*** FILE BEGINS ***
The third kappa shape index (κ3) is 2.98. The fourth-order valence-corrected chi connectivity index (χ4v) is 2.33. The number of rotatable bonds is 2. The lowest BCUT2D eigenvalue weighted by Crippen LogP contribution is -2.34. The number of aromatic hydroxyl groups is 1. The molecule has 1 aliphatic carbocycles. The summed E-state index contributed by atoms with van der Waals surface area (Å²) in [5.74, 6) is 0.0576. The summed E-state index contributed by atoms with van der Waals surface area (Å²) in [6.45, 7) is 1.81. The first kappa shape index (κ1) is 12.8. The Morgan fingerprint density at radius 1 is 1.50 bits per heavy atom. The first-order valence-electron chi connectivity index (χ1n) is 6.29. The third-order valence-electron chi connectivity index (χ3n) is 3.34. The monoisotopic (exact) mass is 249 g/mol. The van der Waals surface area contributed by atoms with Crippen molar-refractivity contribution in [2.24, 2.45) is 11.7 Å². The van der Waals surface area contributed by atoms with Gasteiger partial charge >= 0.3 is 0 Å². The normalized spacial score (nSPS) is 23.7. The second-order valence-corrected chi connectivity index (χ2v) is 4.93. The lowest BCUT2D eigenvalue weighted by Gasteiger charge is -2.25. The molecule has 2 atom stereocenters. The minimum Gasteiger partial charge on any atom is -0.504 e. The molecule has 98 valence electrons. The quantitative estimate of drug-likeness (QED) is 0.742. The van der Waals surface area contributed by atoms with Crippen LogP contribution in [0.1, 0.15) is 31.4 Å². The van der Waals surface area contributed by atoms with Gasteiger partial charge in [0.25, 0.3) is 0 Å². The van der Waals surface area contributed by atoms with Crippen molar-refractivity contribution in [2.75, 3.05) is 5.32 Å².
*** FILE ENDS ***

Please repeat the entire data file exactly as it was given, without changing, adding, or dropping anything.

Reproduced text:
The third kappa shape index (κ3) is 2.98. The fourth-order valence-corrected chi connectivity index (χ4v) is 2.33. The number of rotatable bonds is 2. The lowest BCUT2D eigenvalue weighted by Crippen LogP contribution is -2.34. The number of aromatic hydroxyl groups is 1. The molecule has 1 aliphatic carbocycles. The summed E-state index contributed by atoms with van der Waals surface area (Å²) in [5.74, 6) is 0.0576. The summed E-state index contributed by atoms with van der Waals surface area (Å²) in [6.45, 7) is 1.81. The first kappa shape index (κ1) is 12.8. The Morgan fingerprint density at radius 1 is 1.50 bits per heavy atom. The first-order valence-electron chi connectivity index (χ1n) is 6.29. The third-order valence-electron chi connectivity index (χ3n) is 3.34. The monoisotopic (exact) mass is 249 g/mol. The van der Waals surface area contributed by atoms with Crippen molar-refractivity contribution in [2.24, 2.45) is 11.7 Å². The van der Waals surface area contributed by atoms with Gasteiger partial charge >= 0.3 is 0 Å². The normalized spacial score (nSPS) is 23.7. The second-order valence-corrected chi connectivity index (χ2v) is 4.93. The lowest BCUT2D eigenvalue weighted by Gasteiger charge is -2.25. The molecule has 2 atom stereocenters. The minimum Gasteiger partial charge on any atom is -0.504 e. The molecule has 98 valence electrons. The quantitative estimate of drug-likeness (QED) is 0.742. The van der Waals surface area contributed by atoms with Crippen LogP contribution in [0.1, 0.15) is 31.4 Å². The van der Waals surface area contributed by atoms with Gasteiger partial charge in [0.25, 0.3) is 0 Å². The van der Waals surface area contributed by atoms with Crippen molar-refractivity contribution in [2.75, 3.05) is 5.32 Å².